Michael Saylor Says SEC Should Shut Down XRP, Ethereum, Solana and Other Altcoins for Being Unregistered Securities
Bitcoin (BTC) firebrand Michael Saylor says the U.S. Securities and Exchange Commission (SEC) would be right to shut down essentially all altcoins which he says are being sold as unregistered securities.
In a new interview on the PDB Podcast, the former chief executive of MicroStrategy says that many altcoins, especially leading smart contract platform Ethereum (ETH), are committing securities fraud.
Other altcoins he names include ETH rival Solana (SOL), and XRP, the crypto asset used to operate Ripple Labs’ payments platform.
“Ripple is an unregistered security. It’s pretty obvious. It’s a company, the company owns a bunch of [XRP], they sell it to the general public, but they never took the company public and there’s no disclosures.
So the SEC’s position is ‘you’re selling an unregistered security,’ it’s a crypto token. Just like [how] Ethereum is an unregistered security. It’s controlled by a few people and the Ethereum Foundation and Consensys. Just like FTT [FTX Token], just like Solana, they’re all unregistered securities.”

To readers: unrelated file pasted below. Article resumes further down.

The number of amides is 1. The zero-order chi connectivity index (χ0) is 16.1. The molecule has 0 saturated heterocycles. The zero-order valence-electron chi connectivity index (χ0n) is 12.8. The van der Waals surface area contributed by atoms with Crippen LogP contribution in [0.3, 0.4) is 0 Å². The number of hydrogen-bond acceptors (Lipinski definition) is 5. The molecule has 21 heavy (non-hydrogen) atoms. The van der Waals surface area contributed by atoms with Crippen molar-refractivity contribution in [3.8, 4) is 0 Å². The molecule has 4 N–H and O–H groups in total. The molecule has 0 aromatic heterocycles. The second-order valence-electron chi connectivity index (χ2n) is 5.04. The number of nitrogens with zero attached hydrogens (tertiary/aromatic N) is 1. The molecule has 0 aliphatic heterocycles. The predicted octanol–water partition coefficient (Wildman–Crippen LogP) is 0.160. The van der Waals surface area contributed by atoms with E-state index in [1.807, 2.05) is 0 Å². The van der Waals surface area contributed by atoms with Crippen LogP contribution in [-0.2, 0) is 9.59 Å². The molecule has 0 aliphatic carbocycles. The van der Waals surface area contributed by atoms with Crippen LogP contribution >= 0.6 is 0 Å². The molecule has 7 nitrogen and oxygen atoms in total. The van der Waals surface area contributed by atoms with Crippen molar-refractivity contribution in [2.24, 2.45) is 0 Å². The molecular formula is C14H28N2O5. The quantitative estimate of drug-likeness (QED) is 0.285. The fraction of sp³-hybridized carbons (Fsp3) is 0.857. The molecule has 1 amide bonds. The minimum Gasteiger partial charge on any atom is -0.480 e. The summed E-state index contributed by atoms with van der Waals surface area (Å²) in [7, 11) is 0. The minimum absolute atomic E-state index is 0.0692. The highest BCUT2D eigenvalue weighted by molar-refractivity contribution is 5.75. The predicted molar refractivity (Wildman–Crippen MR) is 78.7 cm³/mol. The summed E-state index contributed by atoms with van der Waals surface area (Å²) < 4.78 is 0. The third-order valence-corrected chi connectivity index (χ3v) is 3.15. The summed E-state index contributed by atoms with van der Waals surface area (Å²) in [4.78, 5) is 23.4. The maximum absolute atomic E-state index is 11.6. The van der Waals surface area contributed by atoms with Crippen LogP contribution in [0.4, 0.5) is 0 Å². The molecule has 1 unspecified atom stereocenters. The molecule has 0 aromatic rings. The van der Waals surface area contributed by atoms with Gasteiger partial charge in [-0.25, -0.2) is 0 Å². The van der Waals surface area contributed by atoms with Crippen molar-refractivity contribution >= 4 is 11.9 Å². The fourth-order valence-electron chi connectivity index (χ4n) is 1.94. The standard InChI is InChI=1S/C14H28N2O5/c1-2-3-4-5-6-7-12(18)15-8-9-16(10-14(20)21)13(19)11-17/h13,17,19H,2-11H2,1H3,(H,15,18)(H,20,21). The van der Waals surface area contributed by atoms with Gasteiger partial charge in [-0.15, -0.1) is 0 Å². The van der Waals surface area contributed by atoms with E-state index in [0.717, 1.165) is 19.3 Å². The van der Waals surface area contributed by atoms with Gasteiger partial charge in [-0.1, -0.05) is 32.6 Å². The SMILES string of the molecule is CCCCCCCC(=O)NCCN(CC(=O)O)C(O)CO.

In December 2020, the SEC sued Ripple Labs under allegations the company was selling XRP as an unregistered security. The case is still ongoing. but Saylor says that the SEC should shut down all of them rather than just target XRP.
According to Saylor, Bitcoin is the only ethical crypto asset on the market as all other digital assets fit the definition of a security, particularly ETH.
“I think the best thing for the world would be if the SEC pretty much shut down all of it. It’s all unethical. The Bitcoin position would be [that] Bitcoin is an ethical commodity. All of these other altcoins are unregistered securities. They’re all just equity tokens issued by a company in order to get around going public, and they’re committing securities fraud. All of them….especially Ethereum.
Ethereum’s got $20 billion of ETH token locked up in a staking contract and there’s a couple of people that may or may not give it back to you ever. Isn’t that the definition of an investment contract? If a bank took $20 billion of your assets, froze the window, and said ‘you can’t have your money back ever, maybe in the year 2024, we’re not sure, we’re just gonna keep it, we may actually give you interest on it, we may take it all, we may slash it…that’s the definition of a security…
If you want a crypto asset to be a commodity, you can’t rely on four engineers, a company, and a CEO.”
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Featured Image: Shutterstock/Philipp Tur